I'm not a huge fan of DHS, but come on there are so many other government agencies that hardly ever get any abuse at all. DHS has had a lot of cock ups, and should be ridden hard to shape up or dissolve, but this is hardly an opening sentence kind of cock up.

      Now where is the full list of orgs that have or have not done it? I suspect its going to be a lot like reading the pork report.

    • Re: (Score:2, Interesting)

      by Zibri (1063838)

      Seems that most of the larger (well-known) *.govs doens't haven't deployed dnssec. I tried cia.gov, fbi.gov, nsa.gov (!), state.gov, whitehouse.gov, ins.gov, irs.gov... state.gov was the only one i found having published a DNSKEY rr. (I just picked a few at random I knew)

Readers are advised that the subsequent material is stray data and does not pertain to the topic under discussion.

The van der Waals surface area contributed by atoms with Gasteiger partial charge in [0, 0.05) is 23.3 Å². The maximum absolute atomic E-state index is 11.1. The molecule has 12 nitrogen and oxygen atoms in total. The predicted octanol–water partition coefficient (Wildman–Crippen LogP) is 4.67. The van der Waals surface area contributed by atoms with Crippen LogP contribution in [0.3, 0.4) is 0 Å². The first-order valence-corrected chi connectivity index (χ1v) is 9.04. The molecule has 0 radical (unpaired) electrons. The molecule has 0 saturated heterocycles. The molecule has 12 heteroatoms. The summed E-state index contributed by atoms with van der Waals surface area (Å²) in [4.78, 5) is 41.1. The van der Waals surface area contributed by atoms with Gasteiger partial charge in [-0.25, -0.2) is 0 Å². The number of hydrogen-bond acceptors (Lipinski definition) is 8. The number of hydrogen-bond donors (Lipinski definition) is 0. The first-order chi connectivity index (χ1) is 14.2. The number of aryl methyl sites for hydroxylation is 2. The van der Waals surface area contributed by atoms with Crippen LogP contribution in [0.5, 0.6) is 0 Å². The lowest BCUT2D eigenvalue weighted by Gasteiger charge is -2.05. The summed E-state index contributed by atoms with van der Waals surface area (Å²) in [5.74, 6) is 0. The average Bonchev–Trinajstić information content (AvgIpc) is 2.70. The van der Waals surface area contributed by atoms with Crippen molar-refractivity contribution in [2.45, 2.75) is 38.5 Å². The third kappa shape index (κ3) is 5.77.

• by mcgrew (92797) *

      IMO "Homeland Security" should have never been established in the first place, and once established FEMA should not have been part of it.

      The armed forces are supposed to secure the homeland.

      I take issue with the name itself as well; "homeland" puts pictures of Nazi Germany in my head. Maybe thay did that on purpose?

      • by lorenlal (164133)

        I take issue with the name itself as well; "homeland" puts pictures of Nazi Germany in my head. Maybe they did that on purpose?

        Normally, it's customary to at least wait a *little* while before dropping that line. [wikipedia.org]

        • by mcgrew (92797) *

          I knew someone would mention Godwin, but sometimes reference to the Nazis is justified.